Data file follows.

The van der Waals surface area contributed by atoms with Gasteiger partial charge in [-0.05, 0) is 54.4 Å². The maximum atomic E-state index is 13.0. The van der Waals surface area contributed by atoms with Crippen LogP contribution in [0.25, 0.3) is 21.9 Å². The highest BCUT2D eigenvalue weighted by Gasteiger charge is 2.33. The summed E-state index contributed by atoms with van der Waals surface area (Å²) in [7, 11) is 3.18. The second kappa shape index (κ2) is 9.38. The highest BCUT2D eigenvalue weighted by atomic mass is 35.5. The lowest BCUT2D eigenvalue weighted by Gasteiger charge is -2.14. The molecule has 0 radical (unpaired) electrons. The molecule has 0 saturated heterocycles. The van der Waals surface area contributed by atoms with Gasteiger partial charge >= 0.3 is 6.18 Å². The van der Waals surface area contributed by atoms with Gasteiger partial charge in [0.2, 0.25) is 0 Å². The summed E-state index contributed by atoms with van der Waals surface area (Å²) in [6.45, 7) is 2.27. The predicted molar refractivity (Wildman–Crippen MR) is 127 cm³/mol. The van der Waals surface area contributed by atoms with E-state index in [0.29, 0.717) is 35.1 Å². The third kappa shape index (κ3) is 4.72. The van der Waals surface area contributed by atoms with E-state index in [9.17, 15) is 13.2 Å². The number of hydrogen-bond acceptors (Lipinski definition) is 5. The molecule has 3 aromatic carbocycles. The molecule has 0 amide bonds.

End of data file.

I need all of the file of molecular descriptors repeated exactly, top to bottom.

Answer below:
The van der Waals surface area contributed by atoms with Gasteiger partial charge in [-0.05, 0) is 54.4 Å². The maximum atomic E-state index is 13.0. The van der Waals surface area contributed by atoms with Crippen LogP contribution in [0.25, 0.3) is 21.9 Å². The highest BCUT2D eigenvalue weighted by Gasteiger charge is 2.33. The summed E-state index contributed by atoms with van der Waals surface area (Å²) in [7, 11) is 3.18. The second kappa shape index (κ2) is 9.38. The highest BCUT2D eigenvalue weighted by atomic mass is 35.5. The lowest BCUT2D eigenvalue weighted by Gasteiger charge is -2.14. The molecule has 0 radical (unpaired) electrons. The molecule has 0 saturated heterocycles. The van der Waals surface area contributed by atoms with Gasteiger partial charge >= 0.3 is 6.18 Å². The van der Waals surface area contributed by atoms with Gasteiger partial charge in [0.2, 0.25) is 0 Å². The summed E-state index contributed by atoms with van der Waals surface area (Å²) in [6.45, 7) is 2.27. The predicted molar refractivity (Wildman–Crippen MR) is 127 cm³/mol. The van der Waals surface area contributed by atoms with E-state index in [0.29, 0.717) is 35.1 Å². The third kappa shape index (κ3) is 4.72. The van der Waals surface area contributed by atoms with E-state index in [9.17, 15) is 13.2 Å². The number of hydrogen-bond acceptors (Lipinski definition) is 5. The molecule has 3 aromatic carbocycles. The molecule has 0 amide bonds.